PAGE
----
Syrian opposition: Dying for foreign intervention?

Using the ‘Libyan scenario’ as their template for regime change, the Syrian opposition is provoking a humanitarian crisis in the country in order to win foreign intervention, Russia says.

Foreign Minister Sergey Lavrov said it appears that Syria's armed opposition is attempting to trigger a humanitarian catastrophe in order to justify foreign military intervention in the Syrian conflict.

"It seems to me that, beyond any doubt, the goal is to provoke a humanitarian catastrophe and create an excuse to demand foreign intervention in this conflict," Lavrov said at a press conference after talks with Algerian Foreign Minister Murad Medelci in Moscow.

The crisis in Syria should be overcome on the basis of efforts exerted by the Arab League, but without ultimatums, Lavrov said.

"Russia and Algeria confirmed the identity of their views concerning the situation in Syria,” he said. “The acute domestic crisis in that country should be overcome on the basis of efforts exerted by the Arab League, but without any ultimatums.”

UN human rights chief Navi Pillay reported on Monday that more than 5,000 have died in the nine-month Syrian conflict.

Syria’s UN ambassador Basar Ja’Afari, however, harshly criticized Pillay's information-gathering methods, arguing that the human rights chief limited her conclusions to discussions her office had with Syrian defectors.

“[Navi Pillay] allowed herself to be misused in misleading public opinion by providing information based on allegations collected from 233 defectors,” the Syrian ambassador to the United Nations said. “Of course [the defectors] will give negative testimony against the Syrian government. They are defectors.”

Meanwhile, Russia, which accused NATO of overstepping its UN-mandated duties in Libya by taking the side of rebel forces against now-deceased leader Muammar Gaddafi, does not want to see another repeat of foreign intervention in the internal affairs of a sovereign state.

In an effort to achieve this end, Moscow is calling on the government of President Bashar Assad to sign an Arab League-proposed protocol that would give foreign observers a green light to enter the country, which has witnessed thousands of deaths since anti-government protests turned violent.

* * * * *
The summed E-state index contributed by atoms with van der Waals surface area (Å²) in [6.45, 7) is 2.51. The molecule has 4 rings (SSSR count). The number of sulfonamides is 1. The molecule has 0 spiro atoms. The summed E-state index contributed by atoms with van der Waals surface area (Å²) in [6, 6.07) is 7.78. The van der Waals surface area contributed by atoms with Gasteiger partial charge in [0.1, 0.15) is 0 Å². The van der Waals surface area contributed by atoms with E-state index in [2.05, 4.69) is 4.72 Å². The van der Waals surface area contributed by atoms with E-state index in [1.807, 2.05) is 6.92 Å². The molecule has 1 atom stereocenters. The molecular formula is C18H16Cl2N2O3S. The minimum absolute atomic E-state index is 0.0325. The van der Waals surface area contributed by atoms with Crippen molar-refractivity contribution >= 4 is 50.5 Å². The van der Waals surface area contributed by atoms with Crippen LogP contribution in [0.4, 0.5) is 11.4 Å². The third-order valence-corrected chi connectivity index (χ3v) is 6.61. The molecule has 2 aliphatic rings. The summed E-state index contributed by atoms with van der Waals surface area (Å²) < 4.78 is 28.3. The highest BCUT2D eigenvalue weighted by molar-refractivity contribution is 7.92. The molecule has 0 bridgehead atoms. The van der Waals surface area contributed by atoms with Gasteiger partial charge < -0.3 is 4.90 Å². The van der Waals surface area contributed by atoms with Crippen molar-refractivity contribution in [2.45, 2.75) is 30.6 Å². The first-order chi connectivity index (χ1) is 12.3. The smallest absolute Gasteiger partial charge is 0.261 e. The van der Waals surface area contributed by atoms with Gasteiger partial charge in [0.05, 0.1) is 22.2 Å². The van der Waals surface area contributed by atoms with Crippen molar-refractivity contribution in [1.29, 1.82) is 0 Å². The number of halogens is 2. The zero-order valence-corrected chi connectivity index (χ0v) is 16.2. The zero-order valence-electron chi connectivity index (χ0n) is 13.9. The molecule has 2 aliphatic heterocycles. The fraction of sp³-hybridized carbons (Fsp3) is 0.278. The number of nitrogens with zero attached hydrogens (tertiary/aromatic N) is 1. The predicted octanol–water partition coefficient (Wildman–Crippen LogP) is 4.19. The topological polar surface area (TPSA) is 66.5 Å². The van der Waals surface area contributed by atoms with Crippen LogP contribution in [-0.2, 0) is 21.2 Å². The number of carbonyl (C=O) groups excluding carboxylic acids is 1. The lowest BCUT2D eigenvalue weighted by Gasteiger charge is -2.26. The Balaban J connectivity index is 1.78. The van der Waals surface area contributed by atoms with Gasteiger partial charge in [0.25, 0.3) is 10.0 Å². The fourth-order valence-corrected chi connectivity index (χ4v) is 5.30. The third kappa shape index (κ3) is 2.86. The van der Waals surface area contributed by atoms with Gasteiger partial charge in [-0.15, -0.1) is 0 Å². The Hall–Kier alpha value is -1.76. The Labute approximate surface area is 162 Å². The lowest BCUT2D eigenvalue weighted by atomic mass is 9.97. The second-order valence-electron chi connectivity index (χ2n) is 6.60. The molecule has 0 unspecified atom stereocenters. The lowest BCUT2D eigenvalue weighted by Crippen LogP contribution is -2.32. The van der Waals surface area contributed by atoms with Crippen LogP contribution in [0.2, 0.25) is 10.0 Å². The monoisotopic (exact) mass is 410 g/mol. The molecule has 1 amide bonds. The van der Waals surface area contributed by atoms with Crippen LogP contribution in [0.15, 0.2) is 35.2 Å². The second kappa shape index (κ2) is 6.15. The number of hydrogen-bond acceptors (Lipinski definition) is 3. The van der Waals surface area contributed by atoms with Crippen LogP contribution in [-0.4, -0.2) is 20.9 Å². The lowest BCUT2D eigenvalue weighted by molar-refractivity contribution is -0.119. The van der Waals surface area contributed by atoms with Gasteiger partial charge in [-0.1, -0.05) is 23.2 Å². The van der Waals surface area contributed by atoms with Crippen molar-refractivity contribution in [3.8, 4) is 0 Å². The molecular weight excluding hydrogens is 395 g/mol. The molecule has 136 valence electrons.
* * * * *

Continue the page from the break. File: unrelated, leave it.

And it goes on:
Lavrov reiterated Russia’s firm position that the resolution of the crisis must proceed according to “the supremacy of law” with respect to Syria’s sovereignty.

"We stick to the opinion that the supremacy of law in international affairs, as well as the right of nations to decide their destiny without outside interference, should be respected," he stressed.

Meanwhile, Lavrov criticized the West for taking an “immoral” stance on Syria by raising the pressure on President Assad's government while turning a blind eye to violent action by militants.

"Our draft resolution is on the negotiating table and if those who refuse to exert pressure on the armed and extremist part of the opposition accuse us of blocking the Security Council's work, generally speaking I would call such a position immoral," he said.

The Russian Foreign Minister then mentioned Russia and Algeria’s common stance on the ongoing Middle East crisis.

"Russia and Algeria have common approaches to the situation in the Palestinian-Israeli settlement, or rather to the absence of progress in the settlement,” he said. “Russia, as a member of The Quartet, and Algeria, as a member of the Arab League, are interested in getting the situation out of the impasse as soon as possible and in creating conditions for the resumption of the talks.”

We are certain that positive changes in the Palestinian-Israeli affairs would have a positive impact on the overall atmosphere in the region, Lavrov concluded.

Robert Bridge, RT